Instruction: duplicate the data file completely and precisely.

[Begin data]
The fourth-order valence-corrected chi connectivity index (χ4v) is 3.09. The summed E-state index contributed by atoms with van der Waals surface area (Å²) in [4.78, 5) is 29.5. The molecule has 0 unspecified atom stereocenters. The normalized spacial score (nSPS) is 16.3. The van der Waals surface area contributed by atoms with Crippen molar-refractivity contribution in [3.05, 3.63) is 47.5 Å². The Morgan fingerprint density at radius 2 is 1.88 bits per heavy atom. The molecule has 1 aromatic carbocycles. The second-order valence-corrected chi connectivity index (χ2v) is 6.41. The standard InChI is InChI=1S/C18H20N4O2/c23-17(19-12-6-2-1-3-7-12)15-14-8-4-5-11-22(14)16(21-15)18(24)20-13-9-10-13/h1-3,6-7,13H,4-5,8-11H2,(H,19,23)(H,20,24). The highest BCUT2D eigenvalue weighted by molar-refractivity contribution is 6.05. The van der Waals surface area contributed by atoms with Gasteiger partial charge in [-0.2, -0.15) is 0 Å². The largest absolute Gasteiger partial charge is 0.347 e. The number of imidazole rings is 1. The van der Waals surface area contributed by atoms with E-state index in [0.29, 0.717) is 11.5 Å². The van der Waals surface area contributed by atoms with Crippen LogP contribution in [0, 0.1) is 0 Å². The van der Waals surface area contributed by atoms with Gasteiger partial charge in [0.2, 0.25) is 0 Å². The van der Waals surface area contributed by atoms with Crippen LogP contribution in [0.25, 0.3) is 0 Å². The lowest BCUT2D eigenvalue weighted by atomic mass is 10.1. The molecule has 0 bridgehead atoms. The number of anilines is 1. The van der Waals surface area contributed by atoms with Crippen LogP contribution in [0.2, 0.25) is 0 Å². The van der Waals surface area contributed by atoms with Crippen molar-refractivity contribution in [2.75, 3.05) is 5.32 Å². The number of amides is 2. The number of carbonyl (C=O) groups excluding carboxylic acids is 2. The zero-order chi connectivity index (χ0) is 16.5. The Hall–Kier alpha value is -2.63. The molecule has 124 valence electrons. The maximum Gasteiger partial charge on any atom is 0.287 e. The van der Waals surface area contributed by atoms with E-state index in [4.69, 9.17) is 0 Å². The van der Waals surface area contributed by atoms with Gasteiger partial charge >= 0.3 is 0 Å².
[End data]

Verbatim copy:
The fourth-order valence-corrected chi connectivity index (χ4v) is 3.09. The summed E-state index contributed by atoms with van der Waals surface area (Å²) in [4.78, 5) is 29.5. The molecule has 0 unspecified atom stereocenters. The normalized spacial score (nSPS) is 16.3. The van der Waals surface area contributed by atoms with Crippen molar-refractivity contribution in [3.05, 3.63) is 47.5 Å². The Morgan fingerprint density at radius 2 is 1.88 bits per heavy atom. The molecule has 1 aromatic carbocycles. The second-order valence-corrected chi connectivity index (χ2v) is 6.41. The standard InChI is InChI=1S/C18H20N4O2/c23-17(19-12-6-2-1-3-7-12)15-14-8-4-5-11-22(14)16(21-15)18(24)20-13-9-10-13/h1-3,6-7,13H,4-5,8-11H2,(H,19,23)(H,20,24). The highest BCUT2D eigenvalue weighted by molar-refractivity contribution is 6.05. The van der Waals surface area contributed by atoms with Gasteiger partial charge in [-0.2, -0.15) is 0 Å². The largest absolute Gasteiger partial charge is 0.347 e. The number of imidazole rings is 1. The van der Waals surface area contributed by atoms with E-state index in [0.29, 0.717) is 11.5 Å². The van der Waals surface area contributed by atoms with Crippen LogP contribution in [0, 0.1) is 0 Å². The van der Waals surface area contributed by atoms with Gasteiger partial charge in [0.2, 0.25) is 0 Å². The van der Waals surface area contributed by atoms with Crippen LogP contribution in [0.25, 0.3) is 0 Å². The lowest BCUT2D eigenvalue weighted by atomic mass is 10.1. The molecule has 0 bridgehead atoms. The number of anilines is 1. The van der Waals surface area contributed by atoms with Crippen LogP contribution in [0.2, 0.25) is 0 Å². The van der Waals surface area contributed by atoms with Crippen molar-refractivity contribution in [2.75, 3.05) is 5.32 Å². The number of amides is 2. The number of carbonyl (C=O) groups excluding carboxylic acids is 2. The zero-order chi connectivity index (χ0) is 16.5. The Hall–Kier alpha value is -2.63. The molecule has 124 valence electrons. The maximum Gasteiger partial charge on any atom is 0.287 e. The van der Waals surface area contributed by atoms with E-state index in [4.69, 9.17) is 0 Å². The van der Waals surface area contributed by atoms with Gasteiger partial charge >= 0.3 is 0 Å².